Exhibition featuring items from GSA’s collection currently on at the Fleming Collection

An exhibition entitled Learning to Draw/Drawing to Learn is currently on in Gallery Two at The Fleming Collection in London. Focusing on the practice of drawing, past and present staff and students of Glasgow School of Art reflect on traditional and current drawing practice and its place in art and art education. The works, selected for this exhibition by Professor Roger Wilson, Head of the School of Fine Art, and Stuart Mackenzie, Senior Lecturer in Painting and Printmaking, demonstrate drawing’s capacity for the exploratory, experimental and observational.

NMC 055, life drawing by William Somerville Shanks, c1910

NMC 055, life drawing by William Somerville Shanks, c1910

In preparing for Learning to Draw/Drawing to Learn Wilson and Mackenzie were fortunate to have access to an extensive archive of past work, including many items from GSA’s Archives and Collections. Indeed several items from our collections feature in the exhibition. These include a stunning, highly finished, life drawing by GSA student and tutor William Somerville Shanks from c1910; several small sketches completed by GSA tutor Fred Selby during his travels in Italy and the Middle East in the 1940s (see here for our previous post about him); and a recently acquired sketchbook featuring landscapes by former GSA 2nd headmaster Robert Brydall from 1873 (again, see here for our previous post about this item).

NMC 085, Farm wagon, Lincolnshire, by Joan Eardley, 1948-1949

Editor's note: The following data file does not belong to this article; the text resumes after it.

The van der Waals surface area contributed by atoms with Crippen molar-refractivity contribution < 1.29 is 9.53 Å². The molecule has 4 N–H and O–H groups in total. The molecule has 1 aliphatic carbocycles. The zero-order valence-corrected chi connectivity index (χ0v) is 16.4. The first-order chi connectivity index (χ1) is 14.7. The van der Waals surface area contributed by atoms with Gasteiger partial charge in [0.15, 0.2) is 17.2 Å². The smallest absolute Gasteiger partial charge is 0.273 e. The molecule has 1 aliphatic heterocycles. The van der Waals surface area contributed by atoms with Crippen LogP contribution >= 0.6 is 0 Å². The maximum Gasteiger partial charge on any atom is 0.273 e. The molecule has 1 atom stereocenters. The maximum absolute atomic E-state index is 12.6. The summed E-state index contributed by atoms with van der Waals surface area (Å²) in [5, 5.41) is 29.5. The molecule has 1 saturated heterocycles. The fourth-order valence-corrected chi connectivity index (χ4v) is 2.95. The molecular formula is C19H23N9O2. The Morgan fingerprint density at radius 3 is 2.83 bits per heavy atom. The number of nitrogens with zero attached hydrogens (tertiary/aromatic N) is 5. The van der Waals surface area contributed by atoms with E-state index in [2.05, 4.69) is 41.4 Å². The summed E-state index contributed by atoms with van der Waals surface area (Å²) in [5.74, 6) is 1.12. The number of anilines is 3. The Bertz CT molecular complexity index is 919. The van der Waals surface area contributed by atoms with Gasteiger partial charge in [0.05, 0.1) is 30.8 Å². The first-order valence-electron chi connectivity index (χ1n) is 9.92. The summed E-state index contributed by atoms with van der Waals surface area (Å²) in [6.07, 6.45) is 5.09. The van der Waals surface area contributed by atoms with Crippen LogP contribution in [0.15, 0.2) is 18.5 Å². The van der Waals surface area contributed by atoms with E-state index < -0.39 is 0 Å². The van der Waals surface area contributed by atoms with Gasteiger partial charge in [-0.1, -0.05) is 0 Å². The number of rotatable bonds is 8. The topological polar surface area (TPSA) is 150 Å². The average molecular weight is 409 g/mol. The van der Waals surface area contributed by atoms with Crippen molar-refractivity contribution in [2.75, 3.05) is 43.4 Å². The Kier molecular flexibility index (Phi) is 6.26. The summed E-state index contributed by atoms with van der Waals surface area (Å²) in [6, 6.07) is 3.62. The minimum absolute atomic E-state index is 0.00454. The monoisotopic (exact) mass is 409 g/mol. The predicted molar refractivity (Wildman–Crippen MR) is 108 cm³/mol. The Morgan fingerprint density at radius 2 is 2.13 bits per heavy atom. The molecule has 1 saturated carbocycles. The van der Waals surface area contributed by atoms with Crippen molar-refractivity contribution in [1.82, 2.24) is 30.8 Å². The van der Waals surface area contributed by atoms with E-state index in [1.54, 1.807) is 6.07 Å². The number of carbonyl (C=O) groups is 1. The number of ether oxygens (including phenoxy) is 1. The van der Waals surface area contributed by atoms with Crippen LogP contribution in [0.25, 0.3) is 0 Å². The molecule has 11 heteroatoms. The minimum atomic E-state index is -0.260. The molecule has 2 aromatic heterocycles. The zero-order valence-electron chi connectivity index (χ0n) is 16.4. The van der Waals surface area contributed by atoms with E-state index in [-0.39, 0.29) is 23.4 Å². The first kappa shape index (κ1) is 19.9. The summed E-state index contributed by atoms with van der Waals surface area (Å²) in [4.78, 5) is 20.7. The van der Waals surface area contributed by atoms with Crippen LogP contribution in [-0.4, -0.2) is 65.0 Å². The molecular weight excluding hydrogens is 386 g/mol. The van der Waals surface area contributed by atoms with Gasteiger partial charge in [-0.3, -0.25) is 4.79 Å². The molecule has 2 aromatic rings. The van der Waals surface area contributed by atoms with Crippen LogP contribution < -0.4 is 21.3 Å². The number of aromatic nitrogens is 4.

NMC 085, Farm wagon, Lincolnshire, by Joan Eardley, 1948-1949

There are also two works by Joan Eardley who was a student at the school in the 1940s; a male nude by James McIntosh Patrick who studied at GSA in the 1920s under the artist Maurice Greiffenhagen (the work on show actually bears his corrections); and some sketchbooks by William Gray dating from 1916-1918, as well as the evening school medal he won in 1914.

NMC 605, Male figure study by James McIntosh Patrick, featuring corrections by Maurice Greiffenhagen, c1927

NMC 605, Male figure study by James McIntosh Patrick, featuring corrections by Maurice Greiffenhagen, c1927

Recent GSA graduate Vanessa Larsen's work will feature alongside items from the Archives and Collections

Recent GSA graduate Vanessa Larsen’s work will feature alongside items from the Archives and Collections

As well as these items from GSA’s Archives and Collection, the curators were also able to borrow from a growing community of artists who are increasingly electing to stay and work in Glasgow. The exhibition coincides with the development of new academic programmes centred on drawing, confirming GSA’s engagement with this highly relevant medium. All of the works in Learning to Draw/Drawing to Learn use the language of drawing across divergent artistic practices.

The Fleming Collection is at 13 Berkeley Street, London W1J 8DU (nearest tube: Green Park). The exhibition is on from 3rd September – 9th October. The gallery is open Tuesday-Saturday 10.00am-5.30pm (last entry is at 5.00pm) and admission is free.

See The Fleming Collection’s website for details.

Advertisements

New acquisition: Robert Brydall sketchbook

Detail of a landscape from Robert Brydall's sketchbook, 1873

Detail of a landscape from Robert Brydall’s sketchbook, 1873